The holiday season is months away, but food distributors and supermarkets are stockpiling food to prepare for what could be a sales surge if COVID-19 cases rise.
The Wall Street Journal (WSJ) reported suppliers and grocers are heeding warnings from some health experts who say the U.S. could see another widespread outbreak of virus cases.
Anthony Hucker, CEO of Southeastern Grocers, a Jacksonville, Florida-based supermarket chain, told WSJ he placed orders for holiday hams and turkeys in June, July and August long before he typically does.
United Natural Foods, a Providence-based food wholesaler, has stacked up on cranberry sauce, herbal tea and cold remedies.
“We started talking about Thanksgiving in June,” President Chris Testa told WSJ. “That’s earlier than we ever have.”
Associated Food Stores, a Salt Lake City, Utah-based cooperative that supplies supermarkets, said it has started to build what it’s calling “pandemic pallets” of sanitizing products so its warehouses will be fully stocked, Darin Peirce, vice president of Retail Operations, told WSJ.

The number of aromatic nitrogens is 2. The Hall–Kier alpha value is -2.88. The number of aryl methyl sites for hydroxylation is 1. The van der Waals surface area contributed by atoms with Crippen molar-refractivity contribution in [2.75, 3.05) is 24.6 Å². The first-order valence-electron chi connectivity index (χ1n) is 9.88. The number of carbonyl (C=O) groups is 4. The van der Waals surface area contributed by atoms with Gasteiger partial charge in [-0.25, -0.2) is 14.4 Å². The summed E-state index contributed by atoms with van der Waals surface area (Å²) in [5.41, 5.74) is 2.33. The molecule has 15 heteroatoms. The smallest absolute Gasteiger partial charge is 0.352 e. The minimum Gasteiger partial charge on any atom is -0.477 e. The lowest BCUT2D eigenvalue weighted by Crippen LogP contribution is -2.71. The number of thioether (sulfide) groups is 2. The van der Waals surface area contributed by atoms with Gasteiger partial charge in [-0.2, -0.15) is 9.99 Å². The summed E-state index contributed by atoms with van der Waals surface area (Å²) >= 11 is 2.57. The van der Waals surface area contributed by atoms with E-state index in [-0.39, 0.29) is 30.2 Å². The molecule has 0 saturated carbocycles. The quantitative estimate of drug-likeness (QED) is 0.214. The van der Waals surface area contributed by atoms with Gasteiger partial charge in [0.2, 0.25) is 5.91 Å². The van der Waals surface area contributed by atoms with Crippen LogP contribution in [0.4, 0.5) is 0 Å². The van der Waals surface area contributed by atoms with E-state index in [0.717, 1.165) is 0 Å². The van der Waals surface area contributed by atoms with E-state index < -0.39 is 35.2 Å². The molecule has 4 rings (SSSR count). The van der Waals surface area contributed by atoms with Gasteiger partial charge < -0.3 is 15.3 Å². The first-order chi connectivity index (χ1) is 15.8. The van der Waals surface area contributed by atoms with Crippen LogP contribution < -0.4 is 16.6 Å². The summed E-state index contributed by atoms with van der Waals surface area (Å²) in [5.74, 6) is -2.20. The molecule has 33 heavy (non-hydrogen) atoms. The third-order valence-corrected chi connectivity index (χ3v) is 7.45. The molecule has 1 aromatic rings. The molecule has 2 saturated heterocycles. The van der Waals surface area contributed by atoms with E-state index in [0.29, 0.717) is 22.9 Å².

“We will never again operate our business as unprepared for something like this,” he said.
As a result of the experience earlier this year, food distributors and supermarkets are keeping months of stock rather than weeks, WSJ reported.
Back in March, “we didn’t know what we didn’t know,” Chris Lewis, executive vice president of Supply Chain at Ahold Delhaize’s Retail Business Services, told WSJ.
General Mills, a global manufacturer and marketer of branded consumer foods based in Minnesota, said it still can't keep up with demand for Progresso soup, Betty Crocker cake mixes and Pillsbury refrigerated dough. Production capacity has increased, and 30 outsourcing partners have been hired since March, WSJ reported.
“Even if the consumer can’t find the exact flavor they want, we’ll still have something on the shelf,” General Mills CEO Jeff Harmening said, according to the report.
A PYMNTS survey revealed as the pandemic struck in early March, stores had to contend with supply chain issues, panic buying and safety issues as a stunned public stocked up on essential items.